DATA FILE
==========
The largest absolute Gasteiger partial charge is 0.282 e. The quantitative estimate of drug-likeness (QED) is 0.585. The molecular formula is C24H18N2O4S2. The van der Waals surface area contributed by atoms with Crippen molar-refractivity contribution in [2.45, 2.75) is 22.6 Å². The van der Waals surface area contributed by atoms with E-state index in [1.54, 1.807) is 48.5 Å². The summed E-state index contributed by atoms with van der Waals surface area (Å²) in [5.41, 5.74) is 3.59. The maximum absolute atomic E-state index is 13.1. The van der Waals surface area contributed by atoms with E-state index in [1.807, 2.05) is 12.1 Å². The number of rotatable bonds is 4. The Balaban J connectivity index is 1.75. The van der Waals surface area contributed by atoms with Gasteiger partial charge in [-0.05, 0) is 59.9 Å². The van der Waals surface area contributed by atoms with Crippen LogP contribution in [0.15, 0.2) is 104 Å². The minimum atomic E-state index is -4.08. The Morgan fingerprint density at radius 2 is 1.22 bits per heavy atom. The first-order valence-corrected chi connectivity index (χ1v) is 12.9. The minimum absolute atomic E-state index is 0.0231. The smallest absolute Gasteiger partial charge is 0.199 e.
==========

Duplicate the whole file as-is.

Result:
The largest absolute Gasteiger partial charge is 0.282 e. The quantitative estimate of drug-likeness (QED) is 0.585. The molecular formula is C24H18N2O4S2. The van der Waals surface area contributed by atoms with Crippen molar-refractivity contribution in [2.45, 2.75) is 22.6 Å². The van der Waals surface area contributed by atoms with E-state index in [1.54, 1.807) is 48.5 Å². The summed E-state index contributed by atoms with van der Waals surface area (Å²) in [5.41, 5.74) is 3.59. The maximum absolute atomic E-state index is 13.1. The van der Waals surface area contributed by atoms with E-state index in [1.807, 2.05) is 12.1 Å². The number of rotatable bonds is 4. The Balaban J connectivity index is 1.75. The van der Waals surface area contributed by atoms with Gasteiger partial charge in [-0.05, 0) is 59.9 Å². The van der Waals surface area contributed by atoms with Crippen LogP contribution in [0.15, 0.2) is 104 Å². The minimum atomic E-state index is -4.08. The Morgan fingerprint density at radius 2 is 1.22 bits per heavy atom. The first-order valence-corrected chi connectivity index (χ1v) is 12.9. The minimum absolute atomic E-state index is 0.0231. The smallest absolute Gasteiger partial charge is 0.199 e.